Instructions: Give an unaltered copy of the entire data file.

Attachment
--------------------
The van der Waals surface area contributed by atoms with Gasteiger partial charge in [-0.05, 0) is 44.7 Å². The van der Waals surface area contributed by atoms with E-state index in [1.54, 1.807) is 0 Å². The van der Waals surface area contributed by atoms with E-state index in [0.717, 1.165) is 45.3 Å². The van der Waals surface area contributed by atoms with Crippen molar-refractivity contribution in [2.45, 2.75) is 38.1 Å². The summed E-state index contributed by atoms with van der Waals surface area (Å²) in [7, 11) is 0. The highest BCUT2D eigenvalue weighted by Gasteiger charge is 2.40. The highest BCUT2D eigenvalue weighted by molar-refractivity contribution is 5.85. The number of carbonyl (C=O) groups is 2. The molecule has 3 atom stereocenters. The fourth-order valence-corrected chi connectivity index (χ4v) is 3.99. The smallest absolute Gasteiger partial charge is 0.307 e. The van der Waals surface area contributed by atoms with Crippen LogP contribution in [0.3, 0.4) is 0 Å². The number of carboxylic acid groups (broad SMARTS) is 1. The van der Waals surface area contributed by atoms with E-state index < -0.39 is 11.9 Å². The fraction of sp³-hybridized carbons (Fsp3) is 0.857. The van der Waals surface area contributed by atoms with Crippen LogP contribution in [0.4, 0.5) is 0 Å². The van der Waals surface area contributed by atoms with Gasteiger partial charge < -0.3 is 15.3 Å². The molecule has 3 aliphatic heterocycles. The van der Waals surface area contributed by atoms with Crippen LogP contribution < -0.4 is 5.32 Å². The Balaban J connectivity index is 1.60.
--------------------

The van der Waals surface area contributed by atoms with Gasteiger partial charge in [-0.05, 0) is 44.7 Å². The van der Waals surface area contributed by atoms with E-state index in [1.54, 1.807) is 0 Å². The van der Waals surface area contributed by atoms with E-state index in [0.717, 1.165) is 45.3 Å². The van der Waals surface area contributed by atoms with Crippen molar-refractivity contribution in [2.45, 2.75) is 38.1 Å². The summed E-state index contributed by atoms with van der Waals surface area (Å²) in [7, 11) is 0. The highest BCUT2D eigenvalue weighted by Gasteiger charge is 2.40. The highest BCUT2D eigenvalue weighted by molar-refractivity contribution is 5.85. The number of carbonyl (C=O) groups is 2. The molecule has 3 atom stereocenters. The fourth-order valence-corrected chi connectivity index (χ4v) is 3.99. The smallest absolute Gasteiger partial charge is 0.307 e. The van der Waals surface area contributed by atoms with Crippen LogP contribution in [0.3, 0.4) is 0 Å². The number of carboxylic acid groups (broad SMARTS) is 1. The van der Waals surface area contributed by atoms with E-state index < -0.39 is 11.9 Å². The fraction of sp³-hybridized carbons (Fsp3) is 0.857. The van der Waals surface area contributed by atoms with Crippen LogP contribution in [0.4, 0.5) is 0 Å². The van der Waals surface area contributed by atoms with Gasteiger partial charge < -0.3 is 15.3 Å². The molecule has 3 aliphatic heterocycles. The van der Waals surface area contributed by atoms with Crippen LogP contribution < -0.4 is 5.32 Å². The Balaban J connectivity index is 1.60.